# Equation of Time

In Astronomy by Brian Koberlein5 Comments

In our modern age, we measure time by clocks calibrated to an international standard.  With the exception of the occasional leap second, each day is exactly 24 hours long.  So you might figure that the time between noon on Monday and noon on Tuesday is likewise 24 hours, but things are not quite so simple.

If we consider “noon” to be the time at which the sun is highest in the sky (which we can measure by a sundial), rather than “when the clock reads 12,” then the time between successive noons is not quite 24 hours.  Relative to our clock, our sundial will seem to run a bit fast on some days, and a bit slow on others.  To relate sundial time to clock time, we therefore need a correction known as the equation of time.  I’ve plotted this equation in the figure below, and it shows the correction factor needed at various times of the year.

The reason for this correction is because of two factors.  The first is that Earth’s orbit is not quite a perfect circle but rather a slight ellipse.  For part of the year, it is a bit closer to the Sun than its average distance, and for part of the year it is a bit further away.  While the Earth rotates on its axis at essentially a constant rate, the Earth’s speed around the Sun is not constant.  Instead, it orbits a bit faster when it is closer to the sun and slower when farther away.  Because the Earth is orbiting the Sun, the Earth has to rotate about a degree more than 360 degrees to go from noon to noon.  On days when it moves faster, it has to rotate a bit more than that, and on days when it moves more slowly, it has to rotate a bit less.

The second factor is due to the tilt of the Earth’s axis.  Because of this tilt, the Sun appears higher in the sky during the Summer months and lower in the Winter months.  This means from one noon to the next, the Sun is a bit higher or a bit lower depending on the season.  That daily shift means the time at which the Sun is highest in the sky (noon) is a bit early or a bit late.

The combination of these two factors creates the equation of time you see above. It is the ebb and flow of the celestial clock as our home rounds the Sun.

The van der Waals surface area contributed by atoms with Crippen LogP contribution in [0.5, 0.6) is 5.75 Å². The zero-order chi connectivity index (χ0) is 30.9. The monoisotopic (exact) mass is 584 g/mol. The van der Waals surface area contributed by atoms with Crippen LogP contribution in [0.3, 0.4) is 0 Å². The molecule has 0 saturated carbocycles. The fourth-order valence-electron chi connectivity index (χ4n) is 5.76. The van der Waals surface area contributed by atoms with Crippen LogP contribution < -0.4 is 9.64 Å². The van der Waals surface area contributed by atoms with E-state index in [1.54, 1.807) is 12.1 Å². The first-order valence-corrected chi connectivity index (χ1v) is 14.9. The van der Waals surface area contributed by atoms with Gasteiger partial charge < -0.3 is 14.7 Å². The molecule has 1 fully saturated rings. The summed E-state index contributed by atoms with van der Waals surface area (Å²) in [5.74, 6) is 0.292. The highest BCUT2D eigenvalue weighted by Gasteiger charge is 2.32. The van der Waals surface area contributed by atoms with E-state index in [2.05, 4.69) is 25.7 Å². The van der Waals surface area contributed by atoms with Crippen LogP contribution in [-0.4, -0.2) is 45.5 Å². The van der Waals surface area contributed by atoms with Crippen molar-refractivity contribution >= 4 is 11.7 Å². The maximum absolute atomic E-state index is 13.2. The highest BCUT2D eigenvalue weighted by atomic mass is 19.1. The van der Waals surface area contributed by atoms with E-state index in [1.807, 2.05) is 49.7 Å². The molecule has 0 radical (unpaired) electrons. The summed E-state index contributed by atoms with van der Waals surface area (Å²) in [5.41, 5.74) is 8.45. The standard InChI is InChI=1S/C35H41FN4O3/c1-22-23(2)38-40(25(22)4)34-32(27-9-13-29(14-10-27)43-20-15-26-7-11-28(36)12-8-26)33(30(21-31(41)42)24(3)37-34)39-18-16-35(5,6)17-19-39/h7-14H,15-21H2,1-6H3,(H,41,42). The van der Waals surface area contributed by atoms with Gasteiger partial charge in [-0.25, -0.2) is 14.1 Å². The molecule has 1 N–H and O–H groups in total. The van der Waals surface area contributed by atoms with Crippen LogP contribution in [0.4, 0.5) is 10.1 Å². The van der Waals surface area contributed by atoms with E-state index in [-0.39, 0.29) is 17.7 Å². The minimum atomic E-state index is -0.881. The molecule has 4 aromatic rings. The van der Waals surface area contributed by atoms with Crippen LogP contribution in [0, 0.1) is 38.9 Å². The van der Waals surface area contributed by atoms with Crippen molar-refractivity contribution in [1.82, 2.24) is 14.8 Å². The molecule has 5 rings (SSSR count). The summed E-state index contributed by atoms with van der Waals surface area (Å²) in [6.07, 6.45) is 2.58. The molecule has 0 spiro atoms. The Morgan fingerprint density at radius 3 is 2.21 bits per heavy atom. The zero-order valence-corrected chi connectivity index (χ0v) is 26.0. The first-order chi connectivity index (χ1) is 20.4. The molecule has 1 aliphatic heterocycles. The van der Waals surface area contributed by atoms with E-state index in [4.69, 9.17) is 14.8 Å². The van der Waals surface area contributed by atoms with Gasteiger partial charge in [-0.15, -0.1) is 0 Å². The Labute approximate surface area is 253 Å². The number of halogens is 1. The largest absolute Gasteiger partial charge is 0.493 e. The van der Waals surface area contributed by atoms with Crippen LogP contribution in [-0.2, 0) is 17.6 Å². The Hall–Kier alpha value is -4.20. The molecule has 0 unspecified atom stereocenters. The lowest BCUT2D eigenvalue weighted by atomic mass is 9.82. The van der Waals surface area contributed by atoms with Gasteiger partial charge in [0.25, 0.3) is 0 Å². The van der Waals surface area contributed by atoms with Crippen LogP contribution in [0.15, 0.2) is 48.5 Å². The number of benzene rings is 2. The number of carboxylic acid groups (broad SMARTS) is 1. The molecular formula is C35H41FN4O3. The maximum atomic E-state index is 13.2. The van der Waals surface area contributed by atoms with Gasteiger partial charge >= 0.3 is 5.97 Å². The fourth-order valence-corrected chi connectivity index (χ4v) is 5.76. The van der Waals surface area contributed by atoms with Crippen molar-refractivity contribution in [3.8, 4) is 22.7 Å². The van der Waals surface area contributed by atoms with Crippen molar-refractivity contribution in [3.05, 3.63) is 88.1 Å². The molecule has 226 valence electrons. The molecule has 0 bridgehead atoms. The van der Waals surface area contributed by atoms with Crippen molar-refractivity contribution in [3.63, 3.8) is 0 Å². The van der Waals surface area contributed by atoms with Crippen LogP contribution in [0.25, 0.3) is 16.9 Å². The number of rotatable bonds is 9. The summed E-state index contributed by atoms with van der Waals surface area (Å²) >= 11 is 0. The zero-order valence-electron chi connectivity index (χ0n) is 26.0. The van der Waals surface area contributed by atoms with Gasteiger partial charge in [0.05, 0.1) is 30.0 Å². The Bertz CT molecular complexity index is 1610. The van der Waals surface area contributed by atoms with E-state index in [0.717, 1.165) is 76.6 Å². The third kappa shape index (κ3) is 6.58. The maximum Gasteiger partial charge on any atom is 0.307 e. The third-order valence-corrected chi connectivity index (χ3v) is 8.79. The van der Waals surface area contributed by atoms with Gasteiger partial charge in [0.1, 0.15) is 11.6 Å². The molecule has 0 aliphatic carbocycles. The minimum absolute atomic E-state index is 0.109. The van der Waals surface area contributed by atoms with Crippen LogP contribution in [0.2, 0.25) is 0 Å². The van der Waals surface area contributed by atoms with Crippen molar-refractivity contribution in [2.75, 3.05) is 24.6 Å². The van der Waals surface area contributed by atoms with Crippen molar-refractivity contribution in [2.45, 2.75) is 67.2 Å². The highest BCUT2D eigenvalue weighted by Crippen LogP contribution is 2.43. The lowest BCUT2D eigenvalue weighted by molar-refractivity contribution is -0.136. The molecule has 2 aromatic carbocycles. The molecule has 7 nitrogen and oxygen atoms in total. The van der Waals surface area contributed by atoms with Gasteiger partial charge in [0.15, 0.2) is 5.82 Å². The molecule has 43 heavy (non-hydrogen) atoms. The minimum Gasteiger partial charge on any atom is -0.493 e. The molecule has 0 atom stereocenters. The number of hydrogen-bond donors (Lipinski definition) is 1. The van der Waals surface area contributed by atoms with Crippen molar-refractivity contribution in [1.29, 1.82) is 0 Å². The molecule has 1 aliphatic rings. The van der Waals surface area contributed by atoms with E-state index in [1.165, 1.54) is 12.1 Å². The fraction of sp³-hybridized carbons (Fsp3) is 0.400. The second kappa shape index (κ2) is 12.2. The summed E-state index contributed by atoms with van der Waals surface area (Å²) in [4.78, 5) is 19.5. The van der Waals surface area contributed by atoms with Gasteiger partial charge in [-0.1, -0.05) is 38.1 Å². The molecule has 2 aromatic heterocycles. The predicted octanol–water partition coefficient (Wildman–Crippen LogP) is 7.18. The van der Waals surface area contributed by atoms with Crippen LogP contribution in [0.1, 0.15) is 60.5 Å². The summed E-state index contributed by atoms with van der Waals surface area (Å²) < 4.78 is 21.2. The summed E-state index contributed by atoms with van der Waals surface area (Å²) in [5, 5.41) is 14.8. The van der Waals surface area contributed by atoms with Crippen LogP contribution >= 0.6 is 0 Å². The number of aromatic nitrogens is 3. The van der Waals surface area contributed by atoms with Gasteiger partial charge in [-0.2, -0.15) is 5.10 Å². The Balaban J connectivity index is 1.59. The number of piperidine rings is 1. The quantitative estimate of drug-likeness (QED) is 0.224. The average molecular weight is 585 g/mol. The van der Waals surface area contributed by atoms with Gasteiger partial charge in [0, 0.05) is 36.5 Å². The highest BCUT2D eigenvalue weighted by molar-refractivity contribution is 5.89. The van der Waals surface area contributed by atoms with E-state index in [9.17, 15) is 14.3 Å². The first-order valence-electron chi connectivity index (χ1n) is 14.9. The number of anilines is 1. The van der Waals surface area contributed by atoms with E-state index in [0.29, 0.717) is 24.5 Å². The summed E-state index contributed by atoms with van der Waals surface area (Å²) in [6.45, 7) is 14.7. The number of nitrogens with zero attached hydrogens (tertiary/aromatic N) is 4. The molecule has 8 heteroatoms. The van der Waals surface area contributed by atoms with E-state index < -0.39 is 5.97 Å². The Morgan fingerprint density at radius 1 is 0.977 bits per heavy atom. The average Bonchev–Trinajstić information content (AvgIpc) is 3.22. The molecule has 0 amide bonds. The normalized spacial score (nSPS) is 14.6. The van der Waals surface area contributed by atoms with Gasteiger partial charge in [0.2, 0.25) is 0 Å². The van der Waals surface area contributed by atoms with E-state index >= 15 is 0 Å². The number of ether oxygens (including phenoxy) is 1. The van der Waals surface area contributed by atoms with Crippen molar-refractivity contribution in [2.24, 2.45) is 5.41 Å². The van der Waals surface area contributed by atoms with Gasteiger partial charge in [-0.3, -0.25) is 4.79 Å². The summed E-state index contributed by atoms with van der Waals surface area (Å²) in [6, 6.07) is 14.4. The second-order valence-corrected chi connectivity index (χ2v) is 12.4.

1. Somewhat related: How do tides play into the Earth’s rotation around it’s axis and length of the day? Do tides serve as “friction”? As the Earth’s glacial ice sheets continue to melt, there will be a redistribution of weight on the Earth, and also more water to be pulled by the Moon and Sun. Plate tectonics will also accommodate the redistribution of weight. How will this all contribute to the length of a day?

1. Author

Tides do serve as friction, and is part of the reason why the Earth’s rotation is gradually slowing down. Things like the melting ice sheets and tectonics can affect the rotation as well. However all of these are very small contributions, and only matter on geologic time scales.

2. While the orbiting of the Earth always contributes a positive addition to clock time to get sundial noon time, the overall graph having both positive and negative corrections implies that the tilt of the Earth plays a bigger role in this correction. Can you please explain how both positive and negative corrections are required?

1. Author

The Earth’s motion in its orbit is faster at times and slower at times, while the rotation of the Earth is basically constant. So the length of time from noon to noon is longer and shorter. Days are marked relative to the “average” day, hence the need for both positive and negative corrections.